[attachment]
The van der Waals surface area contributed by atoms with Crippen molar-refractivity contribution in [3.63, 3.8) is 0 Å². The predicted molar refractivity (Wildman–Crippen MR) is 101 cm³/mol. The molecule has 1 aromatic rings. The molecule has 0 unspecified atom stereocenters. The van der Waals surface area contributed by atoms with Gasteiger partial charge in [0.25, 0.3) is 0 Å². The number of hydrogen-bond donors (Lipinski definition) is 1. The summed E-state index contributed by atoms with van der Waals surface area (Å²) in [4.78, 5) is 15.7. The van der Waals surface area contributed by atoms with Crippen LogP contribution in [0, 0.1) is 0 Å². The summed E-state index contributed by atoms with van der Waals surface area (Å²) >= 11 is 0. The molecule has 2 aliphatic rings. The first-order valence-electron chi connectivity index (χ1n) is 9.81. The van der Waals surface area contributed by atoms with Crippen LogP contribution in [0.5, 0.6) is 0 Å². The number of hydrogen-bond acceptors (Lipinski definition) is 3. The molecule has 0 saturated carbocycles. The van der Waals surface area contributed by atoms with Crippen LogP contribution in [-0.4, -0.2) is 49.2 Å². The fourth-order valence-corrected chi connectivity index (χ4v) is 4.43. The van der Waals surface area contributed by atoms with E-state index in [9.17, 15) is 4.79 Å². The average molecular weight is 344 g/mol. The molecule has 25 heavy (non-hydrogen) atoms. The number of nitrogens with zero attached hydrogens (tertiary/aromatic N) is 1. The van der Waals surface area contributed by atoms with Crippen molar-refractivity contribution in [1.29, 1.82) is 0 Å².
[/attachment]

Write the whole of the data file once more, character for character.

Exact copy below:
The van der Waals surface area contributed by atoms with Crippen molar-refractivity contribution in [3.63, 3.8) is 0 Å². The predicted molar refractivity (Wildman–Crippen MR) is 101 cm³/mol. The molecule has 1 aromatic rings. The molecule has 0 unspecified atom stereocenters. The van der Waals surface area contributed by atoms with Gasteiger partial charge in [0.25, 0.3) is 0 Å². The number of hydrogen-bond donors (Lipinski definition) is 1. The summed E-state index contributed by atoms with van der Waals surface area (Å²) in [4.78, 5) is 15.7. The van der Waals surface area contributed by atoms with Crippen LogP contribution in [0, 0.1) is 0 Å². The summed E-state index contributed by atoms with van der Waals surface area (Å²) >= 11 is 0. The molecule has 2 aliphatic rings. The first-order valence-electron chi connectivity index (χ1n) is 9.81. The van der Waals surface area contributed by atoms with Crippen LogP contribution in [0.5, 0.6) is 0 Å². The number of hydrogen-bond acceptors (Lipinski definition) is 3. The molecule has 0 saturated carbocycles. The van der Waals surface area contributed by atoms with Crippen LogP contribution in [-0.4, -0.2) is 49.2 Å². The fourth-order valence-corrected chi connectivity index (χ4v) is 4.43. The van der Waals surface area contributed by atoms with E-state index in [9.17, 15) is 4.79 Å². The average molecular weight is 344 g/mol. The molecule has 25 heavy (non-hydrogen) atoms. The number of nitrogens with zero attached hydrogens (tertiary/aromatic N) is 1. The van der Waals surface area contributed by atoms with Crippen molar-refractivity contribution in [1.29, 1.82) is 0 Å².